The four countries that face termination from the African Growth and Opportunity Act, or AGOA, at the start of 2024 are the Central African Republic, Niger, Gabon and Uganda.
AGOA — which provides qualifying sub-Saharan African countries duty-free access to U.S. markets — is due to expire in September 2025. Countries that benefit from the program and the African Union called for an early 10-year extension at the annual AGOA forum held in Johannesburg last week.
Eligibility for the program is determined by countries' ability to "establish or make continual progress toward establishing a market-based economy, the rule of law, political pluralism and the right to due process," while fighting poverty and corruption and defending human rights.
The countries also must remove barriers to U.S. trade and investments.
Among the objections against the Central African Republic, CAR, Biden cited "gross violations of internationally recognized human rights" and failure to protect "worker rights, the rule of law and political pluralism."
Although specific reasons were not given for the four expulsions, the U.S. has criticized CAR for alleged government-sanctioned rights abuses, as well as the Russian Wagner mercenary group's activities in the country.
Niger and Gabon were expelled for failing to make "continual progress toward establishing, the protection of political pluralism and the rule of law."
Niger’s military deposed the democratically elected President Mohamed Bazoum in July. Bazoum remains detained and the ruling junta named a new leader shortly after his ouster. The U.S. officially recognized the ouster as a coup last month.
Similarly, the U.S. has officially called the August ouster of Gabon’s President Ali Bongo, who also was replaced by a military leader, a coup.
Uganda's removal from AGOA was tied to "gross violations of internationally recognized human rights."
In May, Uganda passed one of the world’s harshest anti-homosexuality laws, which imposes the death penalty for "aggravated homosexuality." The U.S., other Western nations and international rights organizations were swift to condemn the legislation.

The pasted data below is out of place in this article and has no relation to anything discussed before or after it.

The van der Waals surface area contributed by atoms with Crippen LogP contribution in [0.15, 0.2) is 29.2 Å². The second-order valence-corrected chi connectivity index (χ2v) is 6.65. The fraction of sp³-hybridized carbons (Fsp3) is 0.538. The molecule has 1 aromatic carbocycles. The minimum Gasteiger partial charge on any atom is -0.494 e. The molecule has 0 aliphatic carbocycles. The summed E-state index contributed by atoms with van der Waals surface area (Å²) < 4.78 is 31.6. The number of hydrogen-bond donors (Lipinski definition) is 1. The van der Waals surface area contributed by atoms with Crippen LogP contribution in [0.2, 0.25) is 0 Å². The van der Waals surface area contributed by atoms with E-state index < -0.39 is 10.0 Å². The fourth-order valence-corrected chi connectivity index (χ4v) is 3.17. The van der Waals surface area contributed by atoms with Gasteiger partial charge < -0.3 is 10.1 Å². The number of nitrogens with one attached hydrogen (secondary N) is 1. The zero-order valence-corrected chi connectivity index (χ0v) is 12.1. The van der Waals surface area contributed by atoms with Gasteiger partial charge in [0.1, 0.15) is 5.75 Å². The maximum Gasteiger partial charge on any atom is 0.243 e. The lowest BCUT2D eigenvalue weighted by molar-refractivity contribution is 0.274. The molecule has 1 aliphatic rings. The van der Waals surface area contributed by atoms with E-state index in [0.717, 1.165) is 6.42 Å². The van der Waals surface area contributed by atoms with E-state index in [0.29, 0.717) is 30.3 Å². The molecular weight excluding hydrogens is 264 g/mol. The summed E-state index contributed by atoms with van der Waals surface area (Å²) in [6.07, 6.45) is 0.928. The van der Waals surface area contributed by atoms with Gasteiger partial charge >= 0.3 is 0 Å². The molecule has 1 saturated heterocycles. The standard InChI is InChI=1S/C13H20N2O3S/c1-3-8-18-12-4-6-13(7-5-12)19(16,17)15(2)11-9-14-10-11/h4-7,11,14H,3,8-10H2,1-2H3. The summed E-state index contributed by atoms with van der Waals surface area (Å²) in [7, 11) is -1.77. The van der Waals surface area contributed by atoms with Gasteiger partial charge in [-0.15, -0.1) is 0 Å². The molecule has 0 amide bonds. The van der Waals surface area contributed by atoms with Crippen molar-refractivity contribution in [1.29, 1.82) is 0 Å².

Early this week, Ugandan President Yoweri Museveni took to X, formerly known as Twitter, to respond to the U.S. action, saying "the Western World overestimate themselves and underestimate the freedom fighters of Africa."
"I need to advise you not to be over-concerned by the recent actions by the American Government in discouraging their companies from investing in Uganda and on removing Uganda from the AGOA list," he said.
In 2022, African nations exported about $10 billion in goods to the U.S., so many African countries stand to benefit from inclusion in the program.
Nigeria tops the list at $3.4 billion in energy exports in 2022, followed by South Africa, Kenya and Madagascar, which exported non-energy products, such as motor vehicles, apparel and agricultural products.
Some analysts have said that being dropped out of AGOA may not have a dramatic impact for CAR, Niger, Gabon and Uganda, as they export significantly less to the U.S. than the top AGOA beneficiaries.
"For these countries, much more importantly is the signal it sends that you’ve been removed from a system of trade preferences, you no longer have the ... seal of approval," said J. Peter Pham, former U.S. special envoy for the Sahel.
The Biden administration has previously expelled other African nations — including Burkina Faso, Ethiopia, Guinea and Mali — for failing to meet the program's criteria.
Currently, over 30 African countries are eligible as AGOA beneficiaries.
As competition for influence on the continent heats up, Russia and China are seen to attach fewer strings to their aid and investments in Africa than the U.S. does.
Biden and U.S. lawmakers have voiced support for AGOA's renewal, although Biden has called for reforms to the pact before its extension.
VOA's Carol Van Dam contributed to this report.